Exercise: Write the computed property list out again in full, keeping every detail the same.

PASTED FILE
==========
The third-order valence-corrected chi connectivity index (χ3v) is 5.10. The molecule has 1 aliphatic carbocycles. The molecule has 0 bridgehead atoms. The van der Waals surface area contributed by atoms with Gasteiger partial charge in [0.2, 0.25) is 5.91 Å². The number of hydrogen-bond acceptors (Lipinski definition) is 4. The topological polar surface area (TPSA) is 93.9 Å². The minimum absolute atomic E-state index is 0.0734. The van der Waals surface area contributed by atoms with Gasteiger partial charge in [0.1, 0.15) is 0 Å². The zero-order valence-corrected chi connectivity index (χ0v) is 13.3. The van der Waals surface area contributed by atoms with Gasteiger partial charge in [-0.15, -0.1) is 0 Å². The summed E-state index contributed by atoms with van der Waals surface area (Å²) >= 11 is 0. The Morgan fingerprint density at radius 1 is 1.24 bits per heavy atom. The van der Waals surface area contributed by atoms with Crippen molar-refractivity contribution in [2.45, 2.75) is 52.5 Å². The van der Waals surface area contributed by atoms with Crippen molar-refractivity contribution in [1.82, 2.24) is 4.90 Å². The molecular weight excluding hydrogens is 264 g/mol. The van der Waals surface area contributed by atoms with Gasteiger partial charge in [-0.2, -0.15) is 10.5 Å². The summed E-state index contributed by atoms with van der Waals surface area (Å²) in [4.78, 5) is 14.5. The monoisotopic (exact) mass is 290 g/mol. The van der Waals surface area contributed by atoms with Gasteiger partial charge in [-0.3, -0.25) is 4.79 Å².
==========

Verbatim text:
The third-order valence-corrected chi connectivity index (χ3v) is 5.10. The molecule has 1 aliphatic carbocycles. The molecule has 0 bridgehead atoms. The van der Waals surface area contributed by atoms with Gasteiger partial charge in [0.2, 0.25) is 5.91 Å². The number of hydrogen-bond acceptors (Lipinski definition) is 4. The topological polar surface area (TPSA) is 93.9 Å². The minimum absolute atomic E-state index is 0.0734. The van der Waals surface area contributed by atoms with Gasteiger partial charge in [0.1, 0.15) is 0 Å². The zero-order valence-corrected chi connectivity index (χ0v) is 13.3. The van der Waals surface area contributed by atoms with Gasteiger partial charge in [-0.15, -0.1) is 0 Å². The summed E-state index contributed by atoms with van der Waals surface area (Å²) >= 11 is 0. The Morgan fingerprint density at radius 1 is 1.24 bits per heavy atom. The van der Waals surface area contributed by atoms with Crippen molar-refractivity contribution in [2.45, 2.75) is 52.5 Å². The van der Waals surface area contributed by atoms with Crippen molar-refractivity contribution in [1.82, 2.24) is 4.90 Å². The molecular weight excluding hydrogens is 264 g/mol. The van der Waals surface area contributed by atoms with Gasteiger partial charge in [-0.2, -0.15) is 10.5 Å². The summed E-state index contributed by atoms with van der Waals surface area (Å²) in [4.78, 5) is 14.5. The monoisotopic (exact) mass is 290 g/mol. The van der Waals surface area contributed by atoms with Gasteiger partial charge in [-0.3, -0.25) is 4.79 Å².